Cancer Pain Syndromes
Pain is defined as the impact of a physiological series of electrical and chemical events occurring in the body.
According to the International Association for Study of Pain, “Pain is an unpleasant sensory and emotional experience associated with actual or potential tissue damage or described in terms of such damage.”
Cancer Pain Syndromes
Cancer patients experience pain in multiple sites in the body, resulting from a series of causes and reflecting various symptoms. Cancer pain can range from being short-lived or long-lasting, mild or severe. It can affect one or a few organs, bones or organ systems.
Research shows that approximately 30% to 50% of people with cancer will experience cancer pain in the course of treatment. On the other hand, a whopping 70% to 90% of people with advance cancer experience bouts of cancer pain.
Certain typical pain mechanisms present themselves in cancer patients. These include inflammation due to infection, obstruction of a hollow organ, destruction of tissue or growth of a tumour in a closed area richly supplied with pain receptors.
A majority of individuals who suffer from the cancer pain syndrome suffer more because of lack of awareness and control over their problem.
It is important for the patients suffering from cancer pain syndromes to know that they have a full right to good pain control. It is necessary for them to know that:
- Most pain can be controlled
- Communication is important
- Pain can be measured
- Patients and health care providers can work in tandem for effective pain control
Types of Cancer Pain
An individual suffering from the cancer pain syndromes generally experiences two types of pain, nociceptive pain and neuropathic pain. Here we give a brief description of each for the reader’s benefit.
i) Nociceptive Pain
This type of pain is caused by damage to the tissue and is usually described as a sharp, aching or throbbing pain. The nociceptive pain occurs due to the tumours or cancer cells that grow larger and crowd body parts near the cancer site. Such pain might also result from cancer that has further spread to the bones, muscles or joints.
ii) Neuropathic Pain
This type of pain occurs when there is actual nerve damage. It might result from a tumour pressing on a nerve or a group of nerves. Those experiencing this type of cancer pain often describe it as a burning or heavy sensation or even numbness.
Causes of Pain
For a patient suffering from the cancer pain syndrome, there can be many causes of the pain. The most important amongst these are:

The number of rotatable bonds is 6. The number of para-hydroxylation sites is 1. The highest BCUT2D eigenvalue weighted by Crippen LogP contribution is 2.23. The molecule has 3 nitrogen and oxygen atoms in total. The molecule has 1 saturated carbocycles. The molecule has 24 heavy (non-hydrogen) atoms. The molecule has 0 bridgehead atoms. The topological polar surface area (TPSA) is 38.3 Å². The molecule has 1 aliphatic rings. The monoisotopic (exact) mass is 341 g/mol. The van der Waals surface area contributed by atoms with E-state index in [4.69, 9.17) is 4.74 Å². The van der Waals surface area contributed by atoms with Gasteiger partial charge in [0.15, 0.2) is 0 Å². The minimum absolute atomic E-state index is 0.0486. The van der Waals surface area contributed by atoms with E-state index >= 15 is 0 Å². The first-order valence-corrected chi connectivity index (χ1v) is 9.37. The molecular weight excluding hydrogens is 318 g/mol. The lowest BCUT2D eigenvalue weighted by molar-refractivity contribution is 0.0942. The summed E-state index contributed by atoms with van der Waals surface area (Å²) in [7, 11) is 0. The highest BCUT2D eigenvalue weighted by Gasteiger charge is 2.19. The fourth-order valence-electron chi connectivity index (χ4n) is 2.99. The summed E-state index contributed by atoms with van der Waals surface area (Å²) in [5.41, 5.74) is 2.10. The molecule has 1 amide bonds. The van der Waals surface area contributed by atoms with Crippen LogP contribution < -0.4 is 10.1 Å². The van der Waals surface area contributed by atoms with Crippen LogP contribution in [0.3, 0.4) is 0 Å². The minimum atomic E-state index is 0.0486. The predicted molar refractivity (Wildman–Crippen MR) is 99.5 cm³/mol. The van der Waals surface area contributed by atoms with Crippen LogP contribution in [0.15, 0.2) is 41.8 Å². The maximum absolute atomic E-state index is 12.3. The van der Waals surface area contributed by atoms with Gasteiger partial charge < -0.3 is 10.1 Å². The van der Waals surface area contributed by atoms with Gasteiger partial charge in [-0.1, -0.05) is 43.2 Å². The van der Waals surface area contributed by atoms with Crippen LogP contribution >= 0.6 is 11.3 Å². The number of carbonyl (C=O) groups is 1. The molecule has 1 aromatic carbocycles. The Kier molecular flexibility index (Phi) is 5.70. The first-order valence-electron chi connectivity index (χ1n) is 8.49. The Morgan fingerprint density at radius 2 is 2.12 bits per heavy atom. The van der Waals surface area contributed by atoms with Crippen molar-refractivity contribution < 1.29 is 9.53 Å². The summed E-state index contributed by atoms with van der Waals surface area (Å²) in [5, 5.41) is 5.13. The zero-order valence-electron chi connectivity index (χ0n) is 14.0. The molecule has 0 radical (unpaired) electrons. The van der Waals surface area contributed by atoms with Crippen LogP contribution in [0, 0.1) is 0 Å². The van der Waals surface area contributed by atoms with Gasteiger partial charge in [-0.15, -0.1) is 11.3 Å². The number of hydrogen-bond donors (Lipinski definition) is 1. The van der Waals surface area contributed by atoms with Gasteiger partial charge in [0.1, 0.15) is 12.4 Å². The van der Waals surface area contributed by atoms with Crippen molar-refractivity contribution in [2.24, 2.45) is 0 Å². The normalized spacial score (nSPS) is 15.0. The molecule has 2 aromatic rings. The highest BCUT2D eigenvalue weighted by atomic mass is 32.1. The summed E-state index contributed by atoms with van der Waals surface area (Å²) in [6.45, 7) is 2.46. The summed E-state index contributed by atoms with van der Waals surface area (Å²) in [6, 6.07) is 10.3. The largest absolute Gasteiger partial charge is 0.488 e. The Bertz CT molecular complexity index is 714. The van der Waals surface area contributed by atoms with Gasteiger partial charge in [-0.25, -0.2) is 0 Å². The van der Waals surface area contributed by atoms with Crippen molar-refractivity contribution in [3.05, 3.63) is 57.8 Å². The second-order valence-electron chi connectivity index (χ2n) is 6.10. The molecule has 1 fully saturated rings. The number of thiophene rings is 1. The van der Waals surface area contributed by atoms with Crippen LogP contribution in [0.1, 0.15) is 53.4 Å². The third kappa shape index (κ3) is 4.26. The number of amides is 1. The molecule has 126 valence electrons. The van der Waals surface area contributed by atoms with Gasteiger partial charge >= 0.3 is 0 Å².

a) Pain from the tumour
In most of the cases, cancer pain arises when a tumour presses on bone, nerves or body organs. The pain might also vary according to the location. For instance, a small tumour located near a nerve or the spinal cord may be very painful. On the other hand, a larger tumour elsewhere might not cause that much discomfort.
b) Pain related to cancer therapy
Treatments such as chemotherapy, radiotherapy and surgery are another cause of pain. Suppressed immune systems resulting from these therapies are also known to cause pain in many patients.
Other causes might have no correlation with your specific illness. These can include headaches, muscle strains, arthritis, kidney stones, herniated disk in the back and the like.
The cancer pain syndrome can be managed effectively using a judicious combination of pharmacologic and non-pharmacologic treatments.
A) Pharmacologic treatment
Here we list the main medications involved in the treatment of pain along with a few examples.
Nonopioids – Acetaminophen, Aspirin, Ibuprofen Opioids – Morphine, Hydromorphone, Hydrocodone, Oxycodone, Fentanyl Antidepressants – Amitriptyline, Imipramine, Doxepin, Trazodone Antiepileptics – Gabapentin Steroids – Prednisone, Dexamethasone
Other therapies include:
Radiation therapy Nerve blocks/Implanted Pump Neurosurgery Surgery
B) Non-pharmacologic treatment
The main non-drug treatments include:
Biofeedback Breathing and relaxation exercises Distraction Heating pads and hot/cold packs Hypnosis Imagery Massage, pressure and vibration Transcutaneous Electrical Nerve Stimulation (TENS) Rest
Most of the medicines for this purpose are taken orally, in liquid or tablet form. However, at times, patients who cannot consume the medication in this manner are also offered other options, including:
Rectal suppositories Transdermal patches Injections (Subcutaneous, Intravenous, Epidural, Subdermal and Intramuscular)